ElementaryBlock Element/en

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An elementary block provides the basic functionality of an expecco testsuite. It is used to model basic calculations or logical combinations, or to query and control external devices. These can be local or remote processes as well as hardware devices that are attached by some kind of hardware interface.

The behavior of an elementary block is defined by:

  • a piece of textual program code, which is written in a particular programming language
  • a call to a DLL function
  • a call to an external program (script)
  • a remote procedure call

Expecco provides builtin language interpreters and compilers for two scripting languages: the builtIn Smalltalk and the built in JavaScript-like scripting language. Both of them support highlevel symbolic debugging including single-step, breakpoints or inspection of variables. The debugger even allows for code changes to be done to the running program (for example, if the program is stopped at a breakpoint). When such an elementary block is executed, the script code runs inside the expecco process.

Additional builtIn scripting languages (Ruby and Lisp) are being prepared.

Other scripting languages (Perl, TCL, Python, etc.) are called via an external script interpreters. It is also possible to call existing command line scripts (Shell under Unix or Windows+cygwin, Batch under Windows).

Finally, with the Java Bridge extension plugin, elementary blocks can also be written in groovy, which is a scripting language with a syntax similar to Java/JavaScript, and which is transparently (and dynamically) compiled to Java bytecode, to be executed inside the system under test. Groovy blocks are useful to define callbacks, subclasses of existing classes or to set up complicated Java objects inside a tested Java application. When such a block is executed, the script code runs inside a JavaVM, which can be either a local one, dedicated to script execution, or on the target system (the system under test). More detail is found in the Expecco API Documentation.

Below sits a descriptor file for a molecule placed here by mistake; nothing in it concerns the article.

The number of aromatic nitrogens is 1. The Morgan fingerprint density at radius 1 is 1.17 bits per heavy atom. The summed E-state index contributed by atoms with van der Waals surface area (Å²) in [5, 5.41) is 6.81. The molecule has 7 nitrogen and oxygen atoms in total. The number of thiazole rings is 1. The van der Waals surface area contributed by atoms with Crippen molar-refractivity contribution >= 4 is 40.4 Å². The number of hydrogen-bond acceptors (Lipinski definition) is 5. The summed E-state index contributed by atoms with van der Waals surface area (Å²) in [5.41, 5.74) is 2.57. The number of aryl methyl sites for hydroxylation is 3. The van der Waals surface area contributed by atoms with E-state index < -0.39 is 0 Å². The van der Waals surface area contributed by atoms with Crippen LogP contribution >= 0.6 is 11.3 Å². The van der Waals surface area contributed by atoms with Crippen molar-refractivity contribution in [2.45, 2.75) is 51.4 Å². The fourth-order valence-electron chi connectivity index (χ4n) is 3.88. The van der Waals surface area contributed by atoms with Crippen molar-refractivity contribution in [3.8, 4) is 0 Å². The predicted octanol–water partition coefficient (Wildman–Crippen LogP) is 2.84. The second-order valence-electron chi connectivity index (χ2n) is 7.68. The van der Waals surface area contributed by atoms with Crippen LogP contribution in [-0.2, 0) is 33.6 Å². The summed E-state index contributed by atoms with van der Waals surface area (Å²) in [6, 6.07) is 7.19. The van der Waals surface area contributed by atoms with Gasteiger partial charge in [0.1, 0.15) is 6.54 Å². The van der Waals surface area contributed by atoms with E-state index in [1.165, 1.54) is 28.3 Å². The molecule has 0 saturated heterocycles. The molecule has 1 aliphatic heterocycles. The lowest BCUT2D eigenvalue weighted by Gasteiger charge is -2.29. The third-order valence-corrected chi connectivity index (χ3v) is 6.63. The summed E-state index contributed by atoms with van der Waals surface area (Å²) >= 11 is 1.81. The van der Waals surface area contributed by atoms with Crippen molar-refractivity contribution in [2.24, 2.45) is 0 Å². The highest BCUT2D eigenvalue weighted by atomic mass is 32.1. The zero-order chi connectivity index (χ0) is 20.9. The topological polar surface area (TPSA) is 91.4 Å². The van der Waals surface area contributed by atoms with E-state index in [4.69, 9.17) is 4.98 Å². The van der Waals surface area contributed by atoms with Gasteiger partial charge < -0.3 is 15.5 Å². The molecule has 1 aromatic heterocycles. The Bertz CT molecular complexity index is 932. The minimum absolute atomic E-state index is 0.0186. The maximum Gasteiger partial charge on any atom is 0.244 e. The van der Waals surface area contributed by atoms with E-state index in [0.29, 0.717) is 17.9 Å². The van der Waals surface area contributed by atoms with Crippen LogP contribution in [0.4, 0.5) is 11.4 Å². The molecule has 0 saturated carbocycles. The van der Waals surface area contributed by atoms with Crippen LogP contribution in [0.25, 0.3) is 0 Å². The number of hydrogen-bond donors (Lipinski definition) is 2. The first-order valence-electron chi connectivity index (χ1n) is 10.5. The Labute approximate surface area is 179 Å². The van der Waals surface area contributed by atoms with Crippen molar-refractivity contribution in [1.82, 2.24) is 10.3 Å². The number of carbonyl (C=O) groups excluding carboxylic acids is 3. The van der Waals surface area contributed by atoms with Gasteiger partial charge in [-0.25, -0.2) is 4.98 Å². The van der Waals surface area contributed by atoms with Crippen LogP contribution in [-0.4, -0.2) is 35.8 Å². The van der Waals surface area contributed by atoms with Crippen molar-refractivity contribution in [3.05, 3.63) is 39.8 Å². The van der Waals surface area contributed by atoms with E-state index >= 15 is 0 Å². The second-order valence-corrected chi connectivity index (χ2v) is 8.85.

The source code is usually edited in the code editor. It is interpreted according to the used language’s syntax at runtime. For the builtin languages Smalltalk and JavaScript, it is possible to switch the syntax pattern for already implemented blocks, causing the code to be automatically converted to that particular syntax style. The values of data pins can be directly accessed in the code using the pin's name. The external interface of an elementary block (e.g. number of pins) is defined in the schema editor.

Notice that the standard library as delivered already contains a number of useful elementary blocks for a wide range of applications. So that the need to define your own elementary blocks is often limited to special interfacing or specialized processing of data.


Coded Block Examples[edit]

Here is a block to compute the minimum and maximum values of a mathematical function over a range of x-values. It is especially flexible, as the name of the function can be passed as an argument (for example: 'sin', 'cos' or 'arcTan'). The block's definition is:

Min max elementaryBlock.jpg

and its code could be written in Smalltalk as:

execute
    |fn minY maxY y|

    fn := functionName value asSymbol.

    (x0 value) to:(x1 value) by:(dX value) do:[:x |
        y := x perform:fn.
        minY := minY isNil ifTrue:[y] ifFalse:[ minY min:y ].
        maxY := maxY isNil ifTrue:[y] ifFalse:[ maxY max:y ].
    ].

    min value:minY.
    max value:maxY.

or in JavaScript as:

execute() {
    var fn, minY, maxY, x, y;

    fn = functionName.value().asSymbol();
    for (x = x0.value(); x <= x1.value(); x += dX.value()) {
        y = x.perform(fn);
        minY = (minY.isNil()) ? y : minY.min(y);
        maxY = (maxY.isNil()) ? y : maxY.max(y);
    }
    min.value(minY);
    max.value(maxY);
 }

(notice the use of the "perform"-function, to call a function by name)


Of course, as usual, there are multiple ways to write the same function; an experienced Smalltalker would write:

execute
    |fn minMax|

    fn := functionName value asSymbol.

    minMax := ((x0 value) to:(x1 value) by:(dX value))
                  collect:[:x | x perform:fn])
                      minMax.
    min value:minMax first.
    max value:minMax second.

and a JavaScript programmer might prefer:

execute() {
    var fn, minY, maxY, x, y;

    fn = functionName.value;
    for (x = x0.value; x <= x1.value; x += dX.value) {
        y = x.perform(fn.asSymbol());
        minY = (minY == null) ? y : Math.min(minY,y);
        maxY = (maxY == null) ? y : Math.max(maxY,y);
    }
    min.value(minY);
    max.value(maxY);